Level Playing Field

Lois Shawver (rathbone@crl.com)
Sat, 23 Mar 1996 11:03:52 -0800 (PST)

I, too, am enthusiastic about using the Internet medium to facilitate
knowledgeable discussions of a sort that have never been possible before,
but I think the format of a debate will not be effective. In a debate, it
is too easy to dance through complex formulations that lead to
unsubstantiated conclusions without the logic, or illogic, being apparent.
People reading along may well be entertained by this, but I think they
are not likely to follow the nuances of the theoretical disagreement. The
"winner" might well be the person with either the most charm, or the
biggest arsenal of clever comebacks and jokes. If we want to understand
the underlying issues, I think something besides debate is needed, at
least in the medium of an electronic list such as this one.

Although the alternatives to a debate are not entirely clear to me, I
think they would include cultivation of a more reflective environment for
theoretical discussion than debate format allows.

In my queries of Bill, I was trying my hand at doing this, but I noted
certain insufficiencies in my "technique" that I am not sure how to solve.

My hope was that Bill could present his theory if someone would ask him a
well designed set of qusetions that would prompt explanation without
requiring him to create a complex and formal presentation of his ideas. I
thought this was likely to work best if I omitted my own personal
reactions to the ideas he presented. Bringing in my own personal
opinions, I reasoned, would sidetrack things and prevent him from making
the most coherent presentation possible. If I brought in my own ideas, I
thought, the discussion could become a competition of theories. I did
intend to have "mini-challeges" of Bill's in which I presented reasons for
doubting his points, but I wanted to always accept his replies. Or, if I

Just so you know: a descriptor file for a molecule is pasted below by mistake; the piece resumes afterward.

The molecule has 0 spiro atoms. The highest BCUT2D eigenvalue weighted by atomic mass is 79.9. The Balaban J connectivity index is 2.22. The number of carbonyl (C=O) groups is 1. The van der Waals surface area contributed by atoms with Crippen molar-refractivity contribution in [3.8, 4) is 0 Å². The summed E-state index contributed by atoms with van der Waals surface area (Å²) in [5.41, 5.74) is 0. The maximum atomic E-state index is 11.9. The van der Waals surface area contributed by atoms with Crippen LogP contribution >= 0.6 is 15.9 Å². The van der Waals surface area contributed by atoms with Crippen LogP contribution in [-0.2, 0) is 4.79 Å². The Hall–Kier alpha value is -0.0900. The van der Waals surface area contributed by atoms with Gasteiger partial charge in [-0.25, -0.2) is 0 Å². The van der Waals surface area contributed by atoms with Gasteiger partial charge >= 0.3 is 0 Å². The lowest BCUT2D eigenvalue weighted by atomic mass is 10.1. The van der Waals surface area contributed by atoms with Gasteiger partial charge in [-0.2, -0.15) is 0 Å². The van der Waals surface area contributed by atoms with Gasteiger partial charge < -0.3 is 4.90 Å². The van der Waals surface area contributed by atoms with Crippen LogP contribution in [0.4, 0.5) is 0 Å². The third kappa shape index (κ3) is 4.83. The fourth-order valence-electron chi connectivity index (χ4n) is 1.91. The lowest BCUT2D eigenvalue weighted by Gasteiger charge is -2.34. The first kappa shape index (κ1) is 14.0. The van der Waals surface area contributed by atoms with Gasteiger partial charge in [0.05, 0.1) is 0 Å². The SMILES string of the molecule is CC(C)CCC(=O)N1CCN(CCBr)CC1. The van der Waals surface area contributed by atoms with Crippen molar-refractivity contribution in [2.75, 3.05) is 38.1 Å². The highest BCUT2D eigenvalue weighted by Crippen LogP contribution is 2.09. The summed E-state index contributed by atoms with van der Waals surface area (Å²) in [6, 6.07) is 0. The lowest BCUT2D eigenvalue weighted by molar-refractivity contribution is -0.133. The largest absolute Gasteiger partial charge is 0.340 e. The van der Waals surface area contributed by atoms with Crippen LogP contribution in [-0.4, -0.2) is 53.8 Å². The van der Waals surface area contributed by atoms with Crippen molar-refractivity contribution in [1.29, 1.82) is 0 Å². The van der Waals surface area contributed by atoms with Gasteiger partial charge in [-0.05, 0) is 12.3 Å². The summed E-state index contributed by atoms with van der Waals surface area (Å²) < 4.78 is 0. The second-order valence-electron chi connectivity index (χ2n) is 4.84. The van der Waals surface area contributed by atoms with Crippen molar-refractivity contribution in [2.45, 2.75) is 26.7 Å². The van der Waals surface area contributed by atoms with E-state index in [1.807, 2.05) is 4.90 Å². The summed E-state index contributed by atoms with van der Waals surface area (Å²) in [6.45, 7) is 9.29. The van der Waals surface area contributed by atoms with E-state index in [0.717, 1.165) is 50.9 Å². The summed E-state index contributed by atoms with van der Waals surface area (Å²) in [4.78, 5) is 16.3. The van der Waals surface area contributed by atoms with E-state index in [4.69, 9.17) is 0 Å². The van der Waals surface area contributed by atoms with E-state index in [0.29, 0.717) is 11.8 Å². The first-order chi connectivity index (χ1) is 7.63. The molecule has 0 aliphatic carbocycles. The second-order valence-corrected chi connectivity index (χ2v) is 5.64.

challenged again, I wanted my challenges to stop soon enough and never
turn into an argument that countered his reasoning in a continuing debate.

I'm not sure how satisfying Bill or others found this. I certainly did not
really know, very well, what I was doing. I was just trying to figure out
what he was saying by, as much as possible, putting my own ego and
theoretical inclinations aside and helping him get his theory out. Part of
the limitations in my approach consisted in my own difficulty in finding
the right questions, of course. It may have been too biased towards my
own interests and left most people bored. I'm not sure how an interviewer
of the theoretician could avoid that. But the dialogue did evoke my own
curiosity, and I would like to continue our dialogue. I'm not sure why
he stopped responding to my notes. (Bill?)

Another problem was that Bill seemed to want something more from me. I
was suspending my disbelief and trying to put myself in good faith into
his ideas, but he wanted something from me, in addition, that I did not
give him. I'm not sure what. (Bill? Maybe you could address this.)
Perhaps he wanted a debate. Still, I think a debate with me would not
have served his purposes of getting out his theories. I just really did
not understand his points enough to debate them. Maybe he wanted my
assent. But I felt that it was premature for me to address his points
with assent or disagreement, too. His response to me suggests he thought
so, too, at least after he heard my effort to respond to his request for
more clarification on my agreement or disagreement with him.

And, so, I think Bill needed something from me that I did not give him and
that I did not know how to give without antagonizing him with premature
conclusions or diverting his project. Does anyone have suggestions here?

But to return to the original point of this post. I want to take the
position that a debate, while it may be somewhat entertaining, will not be
useful in this context for most of us in helping us to understand the
nuances of the issues. Remember, these are two intelligent thinkers who
disagree themselves about these topics. The chances are that one of them,
or both of them, really does not understand the other.

And so I argue that the issues will require more subtlety in our
reflection than is likely to occur in a debate format and I hope to
engage some of you in a discussion of how to create a better medium for
dialogue here.

..Lois Shawver